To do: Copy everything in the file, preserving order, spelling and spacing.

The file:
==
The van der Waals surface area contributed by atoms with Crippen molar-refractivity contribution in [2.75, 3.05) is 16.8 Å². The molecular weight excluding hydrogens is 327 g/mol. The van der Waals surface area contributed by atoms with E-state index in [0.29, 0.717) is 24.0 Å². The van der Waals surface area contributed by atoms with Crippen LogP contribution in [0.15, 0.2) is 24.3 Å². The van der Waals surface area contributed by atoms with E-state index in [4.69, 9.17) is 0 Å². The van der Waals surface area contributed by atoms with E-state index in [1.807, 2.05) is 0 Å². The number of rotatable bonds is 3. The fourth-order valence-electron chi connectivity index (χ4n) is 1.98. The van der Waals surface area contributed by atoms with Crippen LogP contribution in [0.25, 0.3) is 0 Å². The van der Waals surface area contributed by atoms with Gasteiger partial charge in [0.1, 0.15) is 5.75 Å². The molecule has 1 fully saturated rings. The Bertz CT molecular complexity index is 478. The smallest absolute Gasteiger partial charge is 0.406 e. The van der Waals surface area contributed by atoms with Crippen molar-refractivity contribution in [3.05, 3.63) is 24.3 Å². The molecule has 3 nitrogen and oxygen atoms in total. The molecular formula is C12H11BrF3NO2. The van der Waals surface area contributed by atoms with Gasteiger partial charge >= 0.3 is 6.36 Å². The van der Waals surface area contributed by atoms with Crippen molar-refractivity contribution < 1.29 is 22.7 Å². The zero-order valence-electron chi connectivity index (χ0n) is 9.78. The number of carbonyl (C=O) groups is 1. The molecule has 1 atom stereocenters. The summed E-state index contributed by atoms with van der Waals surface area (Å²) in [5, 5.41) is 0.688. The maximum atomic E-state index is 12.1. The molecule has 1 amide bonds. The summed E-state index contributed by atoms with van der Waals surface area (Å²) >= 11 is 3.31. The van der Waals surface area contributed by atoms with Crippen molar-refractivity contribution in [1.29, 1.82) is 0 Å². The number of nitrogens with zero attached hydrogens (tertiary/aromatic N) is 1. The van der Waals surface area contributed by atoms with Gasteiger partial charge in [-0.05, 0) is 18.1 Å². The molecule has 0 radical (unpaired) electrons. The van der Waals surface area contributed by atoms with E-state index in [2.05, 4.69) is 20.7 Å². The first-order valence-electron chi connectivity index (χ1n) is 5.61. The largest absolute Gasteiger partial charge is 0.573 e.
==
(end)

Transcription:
The van der Waals surface area contributed by atoms with Crippen molar-refractivity contribution in [2.75, 3.05) is 16.8 Å². The molecular weight excluding hydrogens is 327 g/mol. The van der Waals surface area contributed by atoms with E-state index in [0.29, 0.717) is 24.0 Å². The van der Waals surface area contributed by atoms with Crippen LogP contribution in [0.15, 0.2) is 24.3 Å². The van der Waals surface area contributed by atoms with E-state index in [4.69, 9.17) is 0 Å². The van der Waals surface area contributed by atoms with E-state index in [1.807, 2.05) is 0 Å². The number of rotatable bonds is 3. The fourth-order valence-electron chi connectivity index (χ4n) is 1.98. The van der Waals surface area contributed by atoms with Crippen LogP contribution in [0.25, 0.3) is 0 Å². The van der Waals surface area contributed by atoms with Gasteiger partial charge in [0.1, 0.15) is 5.75 Å². The molecule has 1 fully saturated rings. The Bertz CT molecular complexity index is 478. The smallest absolute Gasteiger partial charge is 0.406 e. The van der Waals surface area contributed by atoms with Crippen molar-refractivity contribution in [3.05, 3.63) is 24.3 Å². The molecule has 3 nitrogen and oxygen atoms in total. The molecular formula is C12H11BrF3NO2. The van der Waals surface area contributed by atoms with Gasteiger partial charge >= 0.3 is 6.36 Å². The van der Waals surface area contributed by atoms with Crippen molar-refractivity contribution < 1.29 is 22.7 Å². The zero-order valence-electron chi connectivity index (χ0n) is 9.78. The number of carbonyl (C=O) groups is 1. The molecule has 1 atom stereocenters. The summed E-state index contributed by atoms with van der Waals surface area (Å²) in [5, 5.41) is 0.688. The maximum atomic E-state index is 12.1. The molecule has 1 amide bonds. The summed E-state index contributed by atoms with van der Waals surface area (Å²) >= 11 is 3.31. The van der Waals surface area contributed by atoms with Crippen molar-refractivity contribution in [1.29, 1.82) is 0 Å². The number of nitrogens with zero attached hydrogens (tertiary/aromatic N) is 1. The van der Waals surface area contributed by atoms with Gasteiger partial charge in [-0.05, 0) is 18.1 Å². The molecule has 0 radical (unpaired) electrons. The van der Waals surface area contributed by atoms with E-state index in [2.05, 4.69) is 20.7 Å². The first-order valence-electron chi connectivity index (χ1n) is 5.61. The largest absolute Gasteiger partial charge is 0.573 e.